In 1989 a 29-year-old Michael Schrader had it all: steady job, a wife, and two wonderful children -- daughter Courtney and son Cameron. He couldn't envision wanting more -- that is, more children. Taking steps to keep his nuclear family intact, he underwent vasectomy -- a procedure so routine he was back on the golf course the next afternoon.
Divorce later frayed this family portrait, but in the years that followed Schrader would ultimately revisit the issue of having children with his soon to be second wife Liz. The couple turned to urological experts at Northwestern Memorial Hospital for counsel on Schrader's vasectomy reversal.
That was nearly 10 years ago. This past April, Northwestern Memorial became the first center in the Midwest to perform a pioneering robotic assisted vasectomy reversal using the da Vinci surgical robot. Experts believe this approach is superior to traditional surgery in that it may yield more successful outcomes and reduce couples' wait times for conceiving naturally.
"Many people think getting a vasectomy reversed is just like turning on a faucet that was off," said William Lin, MD, a Northwestern urological surgeon specializing in microsurgery. "But it's not that simple. Reversal is a very delicate procedure that requires ultra precision for it to be successful."
Lin explains this high degree of precision is ideally achieved by using the robot, and it's the primary reason for evaluation of robotic applications for vasectomy reversal. Although the method doesn't cut procedural or recovery times, surgical researchers like Lin are interested in its potential to offer men an earlier return and higher concentration of sperm, which according to him "theoretically increases the likelihood of natural pregnancy."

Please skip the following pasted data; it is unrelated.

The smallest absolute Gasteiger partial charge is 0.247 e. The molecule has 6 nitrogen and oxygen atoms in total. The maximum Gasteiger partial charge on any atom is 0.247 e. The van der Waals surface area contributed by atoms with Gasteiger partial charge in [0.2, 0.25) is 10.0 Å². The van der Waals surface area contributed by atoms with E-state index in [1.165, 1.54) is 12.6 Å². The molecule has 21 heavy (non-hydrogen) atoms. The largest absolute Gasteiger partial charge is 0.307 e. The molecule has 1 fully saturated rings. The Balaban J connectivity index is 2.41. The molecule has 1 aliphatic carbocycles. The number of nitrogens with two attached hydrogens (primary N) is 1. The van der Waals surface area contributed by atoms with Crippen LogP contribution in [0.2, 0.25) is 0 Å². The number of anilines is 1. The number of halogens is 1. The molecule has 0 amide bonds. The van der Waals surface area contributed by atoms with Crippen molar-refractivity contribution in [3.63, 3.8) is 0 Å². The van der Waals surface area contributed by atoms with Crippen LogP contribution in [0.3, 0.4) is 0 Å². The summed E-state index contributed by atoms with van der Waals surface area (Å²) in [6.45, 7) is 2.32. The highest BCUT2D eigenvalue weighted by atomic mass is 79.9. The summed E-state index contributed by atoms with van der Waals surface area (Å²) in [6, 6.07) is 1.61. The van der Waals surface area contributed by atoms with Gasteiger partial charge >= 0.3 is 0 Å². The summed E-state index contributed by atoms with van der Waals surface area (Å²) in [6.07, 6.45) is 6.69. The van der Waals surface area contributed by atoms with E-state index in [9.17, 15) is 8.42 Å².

Schrader says during the initial years after his divorce, he harbored no regrets about his vasectomy. "I didn't think I would get remarried, and I didn't think I would have more children. But then I met Liz."
The robot wasn't being used at the time, but Schrader was Lin's first vasectomy reversal at the start of his tenure at Northwestern back in 2001. Schrader recalls being surprised by how involved the reversal was compared to his vasectomy.
"I could barely walk when I left the hospital after the vasectomy reversal, and had to be helped out to the car by my wife," said Mike. "It must have been a good two months before I felt normal again."
Lin said that while a vasectomy is a ten minute, outpatient procedure, the reversal can take between four-five hours and recovery time could take up to ten days.
"It's not good enough to be pretty sure you want to have a vasectomy," said Lin. "You have to really consider the time and financial implications of vasectomy reversal because there's always a chance it won't be successful."
Success did happen for the Schrader clan, and Liz and Mike welcomed twins Kendall and Casey in January 2002, less than two years after Lin reversed Mike's vasectomy.
"We were lucky," said Mike. "They didn't offer the surgery with the robot back then, but if it had been available, that's the route we would have gone. Reversing the vasectomy was a very involved procedure, so we would have been in favor of having the reversal with the robot--anything that would have increased the chance that we'd make our dream of having more children come true."
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